The District Court applied the balancing process established by Rule 19(b) 4 and concluded that the employers are indispensible parties. Respondents were unable to join the 4500 employers, so the District Court dismissed the action without prejudice under Rule 41(b). 83 F.R.D. 136 (N. D.Cal.1979).
The Court of Appeals reversed. 662 F.2d, at 537-38. Although the Court of Appeals claimed "the district court misapprehended the legal inquiry required by rule 19(a)(1)," it did not state what form of inquiry would be appropriate. It believed the court has "both the power and the duty to enjoin" activities that violate Title VII. "(R)elief on plaintiffs' claims against JATC as an entity could be afforded by an injunction against JATC alone." 622 F.2d, at 537. This seems to mean that since plaintiffs have sought only an injunction against JATC, the District Court can afford the complete relief contemplated by Rule 19(a)(1) by granting only what the plaintiffs seek, regardless whether the order would have any impact on the discrimination that was apparently the reason for the lawsuit. This approach is hardly the "pragmatic" reasoning this Court commended in Provident Tradesmens Bank & Trust Co. v. Patterson, 390 U.S. 102, 106-107, 116-17, n. 12, 736-737, 741-42 n.12d 936 (1968).
Although the Court of Appeals thought there was "no evidence" that " employers would refuse to hire women admitted to the apprentice program pursuant to any judgment that may be entered against JATC," 662 F.2d, at 537, the substance of respondents' complaint is that employers discriminate against women. See 83 F.R.D., at 138. The District Court correctly perceived the dilemma it and respondents faced. If it ordered relief against JATC alone, it could not affect the alleged discriminatory practices. Rule 19(a)(1). If it ordered relief against the employers, it would almost certainly affect their right to select apprentices without affording them an opportunity to rebut the charge that they discriminate. Rule 19(a)(2)(i) 5.
The Court of Appeals sought to avoid the force of this argument by claiming that because the agreement that created JATC grants it "full authority to structure the apprenticeship program and to select the apprentices ... the employers have by contract ceded to JATC whatever legally protectible interest they may have had in selecting apprentices to be trained." 662 F.2d, at 538. This is simply not correct. The agreement gives JATC authority only to select persons to refer to employers; an applicant does not become an apprentice and begin the training program until and unless an employer hires him. 440 F.Supp., at 510-512, 83 F.R.D., at 137. And, as noted above, employers have bargained to retain their right to reject any applicant for any reason. Yet the Court of Appeals rather cavalierly found, in a proceeding to which the employers were not parties, that the employers have ceded these rights.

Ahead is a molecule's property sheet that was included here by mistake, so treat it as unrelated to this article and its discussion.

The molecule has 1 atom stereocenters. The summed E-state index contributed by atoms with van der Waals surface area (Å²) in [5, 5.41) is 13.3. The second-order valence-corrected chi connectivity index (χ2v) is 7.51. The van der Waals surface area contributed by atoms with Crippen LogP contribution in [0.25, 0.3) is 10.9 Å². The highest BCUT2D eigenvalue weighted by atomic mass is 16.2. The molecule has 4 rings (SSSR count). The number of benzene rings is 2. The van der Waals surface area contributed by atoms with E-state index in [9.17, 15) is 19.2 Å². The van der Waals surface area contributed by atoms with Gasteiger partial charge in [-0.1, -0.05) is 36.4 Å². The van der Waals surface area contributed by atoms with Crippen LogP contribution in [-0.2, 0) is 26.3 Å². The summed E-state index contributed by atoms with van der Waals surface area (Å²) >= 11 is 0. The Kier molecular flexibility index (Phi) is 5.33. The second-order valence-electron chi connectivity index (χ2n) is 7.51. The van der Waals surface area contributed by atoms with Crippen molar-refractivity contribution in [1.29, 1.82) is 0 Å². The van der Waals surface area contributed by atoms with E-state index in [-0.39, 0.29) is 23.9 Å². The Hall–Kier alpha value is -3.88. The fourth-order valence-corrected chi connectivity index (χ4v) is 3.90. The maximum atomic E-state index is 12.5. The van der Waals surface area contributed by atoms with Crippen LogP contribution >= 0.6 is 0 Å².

The impropriety of the Court of Appeals' ruling is demonstrated by General Building Contractors Association, Inc. v. Pennsylvania, -- U.S. -- (1982), in which we considered a similar apprenticeship system. We held that a district
court cannot issue an injunction against employers in an employment discrimination case under 42 U.S.C. 1981 when the employers are not guilty of intentional discrimination. In that case there apparently was no hunting license system, and the discrimination was caused by the JATC and the union, but the bar to an injunction was the same as the bar that will face the District Court on remand in this case: it is improper for a court to act against a person who has not been found to have violated the law.
The Court of Appeals, as if recognizing the unsatisfactory posture of the litigation for providing meaningful adjudication and relief, commented that "on remand it is possible that some employers ... may move to intervene." 662 F.2d, at 538. But to secure full participation only by torturing the meaning of Rule 19 to avoid dismissal, in the hopes that the absent parties will then take it upon themselves to protect their interests, is not an appealing basis for the result reached by the Court of Appeals. It is respondents who have sought to affect the hiring practices of some 4500 employers; it is respondents, and not the absent employers, who should shoulder the responsibility of joining the necessarily affected employers or suffering dismissal of their lawsuit.